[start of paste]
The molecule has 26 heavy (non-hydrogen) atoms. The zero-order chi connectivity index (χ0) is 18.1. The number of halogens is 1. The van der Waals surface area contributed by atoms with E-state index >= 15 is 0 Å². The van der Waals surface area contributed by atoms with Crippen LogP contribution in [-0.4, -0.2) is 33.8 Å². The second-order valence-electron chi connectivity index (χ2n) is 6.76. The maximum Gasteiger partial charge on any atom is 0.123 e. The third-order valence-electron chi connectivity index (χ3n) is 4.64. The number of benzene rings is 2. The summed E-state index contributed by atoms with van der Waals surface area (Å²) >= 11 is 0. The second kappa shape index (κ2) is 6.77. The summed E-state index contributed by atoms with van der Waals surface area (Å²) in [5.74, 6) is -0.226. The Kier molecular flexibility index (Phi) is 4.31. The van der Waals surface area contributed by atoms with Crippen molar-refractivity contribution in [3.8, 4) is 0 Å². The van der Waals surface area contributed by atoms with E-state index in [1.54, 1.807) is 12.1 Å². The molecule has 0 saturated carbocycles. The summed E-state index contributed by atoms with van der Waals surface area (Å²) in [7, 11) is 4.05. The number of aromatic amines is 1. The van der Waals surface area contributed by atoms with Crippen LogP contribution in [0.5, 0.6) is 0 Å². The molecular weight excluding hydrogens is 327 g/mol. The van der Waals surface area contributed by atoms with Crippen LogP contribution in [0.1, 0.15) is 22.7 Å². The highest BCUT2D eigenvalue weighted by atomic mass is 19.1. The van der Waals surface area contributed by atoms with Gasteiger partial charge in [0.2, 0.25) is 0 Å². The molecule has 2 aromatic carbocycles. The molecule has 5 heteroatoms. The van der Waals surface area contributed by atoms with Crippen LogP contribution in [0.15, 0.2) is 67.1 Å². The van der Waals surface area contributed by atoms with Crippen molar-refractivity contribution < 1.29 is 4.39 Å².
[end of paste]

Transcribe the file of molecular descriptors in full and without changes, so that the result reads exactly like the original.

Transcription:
The molecule has 26 heavy (non-hydrogen) atoms. The zero-order chi connectivity index (χ0) is 18.1. The number of halogens is 1. The van der Waals surface area contributed by atoms with E-state index >= 15 is 0 Å². The van der Waals surface area contributed by atoms with Crippen LogP contribution in [-0.4, -0.2) is 33.8 Å². The second-order valence-electron chi connectivity index (χ2n) is 6.76. The maximum Gasteiger partial charge on any atom is 0.123 e. The third-order valence-electron chi connectivity index (χ3n) is 4.64. The number of benzene rings is 2. The summed E-state index contributed by atoms with van der Waals surface area (Å²) >= 11 is 0. The second kappa shape index (κ2) is 6.77. The summed E-state index contributed by atoms with van der Waals surface area (Å²) in [5.74, 6) is -0.226. The Kier molecular flexibility index (Phi) is 4.31. The van der Waals surface area contributed by atoms with Crippen molar-refractivity contribution in [3.8, 4) is 0 Å². The van der Waals surface area contributed by atoms with E-state index in [1.54, 1.807) is 12.1 Å². The molecule has 0 saturated carbocycles. The summed E-state index contributed by atoms with van der Waals surface area (Å²) in [7, 11) is 4.05. The number of aromatic amines is 1. The van der Waals surface area contributed by atoms with Crippen LogP contribution in [0.5, 0.6) is 0 Å². The molecular weight excluding hydrogens is 327 g/mol. The van der Waals surface area contributed by atoms with Crippen LogP contribution in [0.1, 0.15) is 22.7 Å². The highest BCUT2D eigenvalue weighted by atomic mass is 19.1. The van der Waals surface area contributed by atoms with Gasteiger partial charge in [0.2, 0.25) is 0 Å². The molecule has 2 aromatic carbocycles. The molecule has 5 heteroatoms. The van der Waals surface area contributed by atoms with Crippen LogP contribution in [0.15, 0.2) is 67.1 Å². The van der Waals surface area contributed by atoms with Crippen molar-refractivity contribution < 1.29 is 4.39 Å².